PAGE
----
A Bit About Bones

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So, as promised in my post on Sunday, I tuned into the Witch/Wiccan-themed episode of the television series Bones (I even tweeted my reactions in real time). While I’m usually pretty pessimistic about media portrayals of modern Paganism, I was cautiously optimistic this time since “The Witch in the Wardrobe” was penned by author and Bones creator Kathy Reichs, who has sympathetically tackled Wicca in her novels. So how was it? Well first off, it was nowhere near as bad as that really bad episode of The Mentalist, but it also wasn’t as good as that Simpsons episode. Here’s the plot, in a nutshell.

“A cabin burns down in the woods revealing two bodies, one of a modern-day witch and one from the days of the Salem Witch Trials, leading Booth and Brennan into the world of Wicca to find a killer.”

So let’s start off with the good stuff, the robes the Wiccans wore were immaculately tailored, very nice. Not a red bathrobe in sight! There was also a very cool pentagram-candle special effect that I thought was well done. There were the usual Wizard of Oz jokes, which was to be expected, but the problems didn’t really start until the Wiccans opened their mouths. Every member of the coven (female-only, naturally) had a weird affect in their speech, which I imagine was supposed to make them sound spiritual? Or maybe to imply that they were somewhat cultish? I’m not sure. But it was distracting, since I’ve never heard a real Wiccan talk that way, especially to an FBI officer investigating a murder.

The way the Wiccans talked, on the whole, wasn’t that big of a deal, the real head-turners came from what they said about their practice. At one point a potential suspect said that bat bones were an integral part of her faith (you traditionalists are totally holding out on me). But a bat-bone-buying coven was nothing compared to the revelation that came with the reveal of the killer(s). You see, the Witch that was murdered was apparently a “dark Witch” who did curses and sacrificed animals, and the entire “good” coven, hopped up on ergot-tainted rye flour (just like the original Salem witches), ritualistically killed her because they mistook her for a demon, or something. So, case closed, let’s… wait a minute, rye flour? How did the entire coven get ergot poisoning from rye flour? Apparently, according to the high priestess, they “often use rye flour in their ceremonies”. Which has got to be one of the sloppiest wrap-ups I’ve seen in an hour-long procedural, unless the rye-flour ceremony is some sort of 3rd degree secret that I’m not privy to. Is Kathy Reichs an oath-breaker!?! Revealing the sacred rye mystery?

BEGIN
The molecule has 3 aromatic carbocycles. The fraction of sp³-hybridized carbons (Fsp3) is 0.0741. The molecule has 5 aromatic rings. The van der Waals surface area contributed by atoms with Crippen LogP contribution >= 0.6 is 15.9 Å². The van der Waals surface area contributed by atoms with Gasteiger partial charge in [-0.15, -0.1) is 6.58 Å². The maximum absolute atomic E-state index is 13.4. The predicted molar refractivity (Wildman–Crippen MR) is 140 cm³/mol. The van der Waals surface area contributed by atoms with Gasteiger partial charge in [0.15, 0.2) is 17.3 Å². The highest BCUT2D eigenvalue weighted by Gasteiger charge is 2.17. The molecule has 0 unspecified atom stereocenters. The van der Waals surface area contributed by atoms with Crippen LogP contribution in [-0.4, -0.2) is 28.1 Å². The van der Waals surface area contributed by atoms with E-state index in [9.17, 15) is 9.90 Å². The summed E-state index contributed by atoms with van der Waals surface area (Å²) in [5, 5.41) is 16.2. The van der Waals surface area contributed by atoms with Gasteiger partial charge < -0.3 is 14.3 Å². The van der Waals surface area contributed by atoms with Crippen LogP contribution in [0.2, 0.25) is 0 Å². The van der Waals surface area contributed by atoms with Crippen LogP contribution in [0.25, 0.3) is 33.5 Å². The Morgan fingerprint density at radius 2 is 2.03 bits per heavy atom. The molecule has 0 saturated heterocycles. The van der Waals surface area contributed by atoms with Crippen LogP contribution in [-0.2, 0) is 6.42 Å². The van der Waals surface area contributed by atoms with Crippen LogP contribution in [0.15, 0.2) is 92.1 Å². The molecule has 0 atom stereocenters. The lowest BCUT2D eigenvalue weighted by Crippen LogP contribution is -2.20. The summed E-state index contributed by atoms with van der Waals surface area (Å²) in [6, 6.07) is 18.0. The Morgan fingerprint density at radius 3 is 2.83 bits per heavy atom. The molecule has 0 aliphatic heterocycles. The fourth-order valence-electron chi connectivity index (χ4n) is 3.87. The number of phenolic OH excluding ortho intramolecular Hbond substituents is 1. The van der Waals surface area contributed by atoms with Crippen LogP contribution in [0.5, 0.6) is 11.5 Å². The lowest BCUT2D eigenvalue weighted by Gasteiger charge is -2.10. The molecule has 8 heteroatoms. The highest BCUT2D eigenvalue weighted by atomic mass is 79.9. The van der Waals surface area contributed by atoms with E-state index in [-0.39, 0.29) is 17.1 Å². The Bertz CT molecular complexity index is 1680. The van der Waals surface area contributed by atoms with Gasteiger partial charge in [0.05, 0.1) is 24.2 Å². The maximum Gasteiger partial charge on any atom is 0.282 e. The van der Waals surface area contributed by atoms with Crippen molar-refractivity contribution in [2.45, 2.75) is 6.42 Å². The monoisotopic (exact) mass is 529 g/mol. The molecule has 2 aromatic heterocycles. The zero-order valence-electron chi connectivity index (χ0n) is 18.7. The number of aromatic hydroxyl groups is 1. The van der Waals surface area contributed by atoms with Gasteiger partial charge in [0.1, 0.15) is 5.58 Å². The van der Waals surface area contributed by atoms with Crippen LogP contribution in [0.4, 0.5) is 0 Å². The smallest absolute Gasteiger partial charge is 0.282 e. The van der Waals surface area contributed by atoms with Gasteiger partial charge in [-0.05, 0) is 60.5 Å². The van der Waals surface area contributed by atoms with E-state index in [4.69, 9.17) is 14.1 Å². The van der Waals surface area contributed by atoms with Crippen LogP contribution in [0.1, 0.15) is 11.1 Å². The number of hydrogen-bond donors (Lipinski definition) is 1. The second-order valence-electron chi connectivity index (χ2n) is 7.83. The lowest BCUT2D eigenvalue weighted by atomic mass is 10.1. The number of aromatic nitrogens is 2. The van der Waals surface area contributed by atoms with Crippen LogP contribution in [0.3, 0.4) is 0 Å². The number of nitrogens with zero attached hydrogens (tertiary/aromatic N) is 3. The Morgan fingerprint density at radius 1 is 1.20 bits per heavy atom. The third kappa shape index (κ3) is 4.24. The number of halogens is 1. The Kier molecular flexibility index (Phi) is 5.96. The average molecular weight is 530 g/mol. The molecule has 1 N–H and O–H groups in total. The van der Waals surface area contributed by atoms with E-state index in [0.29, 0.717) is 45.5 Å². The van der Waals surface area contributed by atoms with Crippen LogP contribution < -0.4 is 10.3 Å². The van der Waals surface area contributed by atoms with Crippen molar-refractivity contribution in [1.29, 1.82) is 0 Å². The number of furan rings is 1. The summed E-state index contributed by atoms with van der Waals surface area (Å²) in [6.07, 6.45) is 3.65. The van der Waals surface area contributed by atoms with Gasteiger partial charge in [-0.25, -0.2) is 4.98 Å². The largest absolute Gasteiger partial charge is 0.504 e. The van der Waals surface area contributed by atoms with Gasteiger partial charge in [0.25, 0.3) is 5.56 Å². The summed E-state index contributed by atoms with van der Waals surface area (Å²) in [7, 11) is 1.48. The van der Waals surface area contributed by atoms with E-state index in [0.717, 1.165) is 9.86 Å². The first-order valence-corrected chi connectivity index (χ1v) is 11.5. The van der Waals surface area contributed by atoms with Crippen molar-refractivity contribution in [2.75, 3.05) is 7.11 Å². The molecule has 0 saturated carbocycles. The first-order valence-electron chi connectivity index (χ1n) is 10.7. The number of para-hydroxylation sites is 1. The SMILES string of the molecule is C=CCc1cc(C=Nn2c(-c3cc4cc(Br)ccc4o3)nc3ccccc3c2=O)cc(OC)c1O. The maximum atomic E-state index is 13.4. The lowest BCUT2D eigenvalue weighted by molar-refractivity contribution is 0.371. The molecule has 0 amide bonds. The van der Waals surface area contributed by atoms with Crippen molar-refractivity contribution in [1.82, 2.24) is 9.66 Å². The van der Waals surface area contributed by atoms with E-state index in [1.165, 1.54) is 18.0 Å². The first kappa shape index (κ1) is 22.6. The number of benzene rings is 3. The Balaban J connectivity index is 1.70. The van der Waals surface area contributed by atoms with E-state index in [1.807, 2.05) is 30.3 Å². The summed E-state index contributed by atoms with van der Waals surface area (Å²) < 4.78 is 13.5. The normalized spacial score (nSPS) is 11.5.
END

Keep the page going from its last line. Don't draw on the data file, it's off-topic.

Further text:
So the episode was pretty unintentionally hilarious, though I doubt most Bones fans noticed, since the Wiccan stuff was mainly a distraction from the major romantic breakthrough of two main characters. Really, they shouldn’t have even bothered with the Witch/Wiccan case, and just made the episode about the romance. Honestly, I would rather have had accurate satire than the clumsy bat-bones and rye-flour coven.

Does this mean I’m mad at Bones and want you to write angry letters or boycott? No. I don’t think it’s worth the effort. But I do feel it’s important to critically engage with popular culture when they bother to depict modern Pagan individuals. This stuff does inform folks about us, whether we like to admit or not, so the least we can do is offer a corrective when people try to learn more. Television distorts, but that distortion can be managed to a certain extent by engagement. It’s why I bother to watch these shows, and make posts about it even though it isn’t as serious as other topics I cover.